Although D. radiodurans is extremely resistant to oxidative stress , the functionality of MVs derived from D. radiodurans has not been characterized. This study aimed to isolate and characterize D. radiodurans-derived MVs (R1-MVsMVs) and to identify the antioxidative properties of R1-MVsMVs against H2O2-induced oxidative stress in human keratinocytes.
Isolation and characterization of MVs derived from D. radiodurans
R1-MVsMVs were isolated from cultured D. radiodurans supernatants via filtration and differential centrifugation. R1-MVs had an average diameter of 300 nm as determined by DLS analysis (Fig. 1A). In agreement with the DLS results, TEM and SEM analyses confirmed that the size of the R1-MVs ranged from 290 to 330 nm (Fig. 1B and C). Next, we confirmed the antioxidant activities of R1-MVs using DPPH and FRAP assay that R1-MVs (0.25–2 mg/mL) induced radical scavenging and ferric-reducing abilities in a dose-dependent manner (Fig. 1D and E). These results suggested that R1-MVs have potential, direct and indirect, protective roles against oxidative stress.
R1-MVs inhibit H2O2 -induced cytotoxicity in HaCaT cells
Evaluation of the cytotoxicity of R1-MVs in HaCaT cells using the MTT assay demonstrated that treatment with R1-MVs for 18 h was not cytotoxic to HaCaT cells at concentrations of up to 30 μg/mL (Fig. 2A). Furthermore, exposure of HaCaT cells to different concentrations of H2O2 (50, 100, 200, 300, 400, and 500 μM) showed that H2O2 at 300 μM decreased cell viability to 70% compared to that of the untreated group. Therefore, this concentration was used as the optimal dose to induce damage for all subsequent experiments (Fig. 2B). Pretreatment of HaCaT cells with the R1-MVs followed by H2O2 treatment revealed that R1-MVs at 10 or 30 μg/mL increased viability of H2O2-treated HaCaT cells dose-dependently (Fig. 2C). The protective effect of R1-MVs in H2O2-treated HaCaT cells was confirmed by morphological assessment using TUNEL staining. H2O2-treated HaCaT cells showed severe nuclear fragmentation; however, pretreatment with R1-MVs at 10 or 30 μg/mL induced the inhibition of nuclear fragmentation (Fig. 2D). Therefore, R1-MVs have the potential to the protect against oxidative stress. The data show the mean ± SD (n = 3 samples) of three representative experiments.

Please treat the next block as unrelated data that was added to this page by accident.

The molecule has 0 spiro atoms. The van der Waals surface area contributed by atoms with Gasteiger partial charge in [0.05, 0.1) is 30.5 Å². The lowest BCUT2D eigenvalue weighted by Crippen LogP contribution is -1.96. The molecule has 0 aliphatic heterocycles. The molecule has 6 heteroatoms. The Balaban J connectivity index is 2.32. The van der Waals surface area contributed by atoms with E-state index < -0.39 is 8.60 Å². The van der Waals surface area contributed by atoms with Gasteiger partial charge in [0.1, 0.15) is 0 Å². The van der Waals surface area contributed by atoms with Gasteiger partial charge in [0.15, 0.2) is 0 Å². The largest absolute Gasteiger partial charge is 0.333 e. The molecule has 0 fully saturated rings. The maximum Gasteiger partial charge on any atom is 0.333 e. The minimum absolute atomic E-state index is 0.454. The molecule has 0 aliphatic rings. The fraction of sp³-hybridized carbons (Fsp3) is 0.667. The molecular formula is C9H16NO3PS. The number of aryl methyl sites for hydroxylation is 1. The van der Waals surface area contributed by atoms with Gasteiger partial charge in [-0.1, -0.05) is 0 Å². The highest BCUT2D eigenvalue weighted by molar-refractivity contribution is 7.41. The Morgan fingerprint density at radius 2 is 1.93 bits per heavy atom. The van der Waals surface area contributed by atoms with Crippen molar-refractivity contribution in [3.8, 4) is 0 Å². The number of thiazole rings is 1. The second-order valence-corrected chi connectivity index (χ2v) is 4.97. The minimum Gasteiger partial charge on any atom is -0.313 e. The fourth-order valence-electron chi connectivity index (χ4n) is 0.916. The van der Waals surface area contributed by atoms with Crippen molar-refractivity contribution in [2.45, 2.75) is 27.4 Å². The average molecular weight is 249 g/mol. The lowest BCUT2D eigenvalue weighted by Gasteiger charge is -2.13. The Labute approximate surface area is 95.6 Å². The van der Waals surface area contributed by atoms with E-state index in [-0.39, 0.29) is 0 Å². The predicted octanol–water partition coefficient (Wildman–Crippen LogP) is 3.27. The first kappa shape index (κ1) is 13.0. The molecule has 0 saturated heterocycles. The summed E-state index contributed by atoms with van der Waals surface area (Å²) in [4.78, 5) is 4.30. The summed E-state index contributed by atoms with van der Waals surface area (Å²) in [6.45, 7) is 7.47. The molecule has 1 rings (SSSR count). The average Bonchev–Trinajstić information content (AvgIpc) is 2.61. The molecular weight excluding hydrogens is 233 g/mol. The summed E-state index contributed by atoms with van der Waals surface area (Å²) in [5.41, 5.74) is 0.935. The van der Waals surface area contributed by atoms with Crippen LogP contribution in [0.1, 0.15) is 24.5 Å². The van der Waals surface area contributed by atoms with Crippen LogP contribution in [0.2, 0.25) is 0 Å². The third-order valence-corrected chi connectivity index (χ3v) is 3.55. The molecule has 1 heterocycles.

Effects of R1-MVs on the production of intracellular ROS
To identify the mechanism underlying the protective effect of R1-MVs against H2O2, intracellular levels of ROS were assessed using DCF-DA. Endogenous ROS levels were assessed using confocal microscopy (Fig. 3A) and flow cytometry (Fig. 3B). Fluorescence intensity of the HaCaT cells exposed to H2O2 revealed a higher production of intracellular ROS than that in the control group. However, treatment with R1-MVs (10 and 30 μg/mL) prior to H2O2 treatment considerably reduced the production of intracellular ROS (Fig. 3A and B). These results suggest that R1-MVs inhibit the production and accumulation of intracellular ROS and alleviate H2O2-induced oxidative stress in HaCaT cells.
Effects of R1-MVs on MDA content, SOD and CAT activities, and GSH level
ROS overproduction can lead to lipid peroxidation, and MDA is a biomarker of lipid peroxidation . Considering the mechanism of lipid peroxidation, we evaluated the effect of R1-MVs on H2O2-induced MDA overproduction in HaCaT cells. As shown in Fig. 4A, the MDA content was significantly increased after H2O2 treatment compared to that in the control group. Compared to the H2O2-treated group, R1-MVs (5, 10, and 30 μg/mL) pretreatment inhibited the increase in MDA content upon exposure to H2O2 in HaCaT cells. Furthermore, to determine whether R1-MVs could inhibit H2O2-induced oxidative stress by regulating the intracellular antioxidant system, the activities of SOD and CAT and the levels of GSH were measured [23,24,25]. H2O2 alone-treated HaCaT cells significantly increased oxidized glutathione (GSSG) content and decreased GSH, SOD, and CAT levels compared to the control group. However, pretreatment with R1-MVs (10 and 30 μg/mL) considerably restored GSH homeostasis (increased GSH/GSSG ratio) and increased the activities of SOD and CAT (Fig. 4B–F). These results suggest that R1-MVs reduce MDA content and play an important role in maintaining membranes by suppressing lipid peroxidation. In addition, R1-MVs can effectively enhance antioxidant-related molecules, including the activities of SOD and CAT and the level of GSH.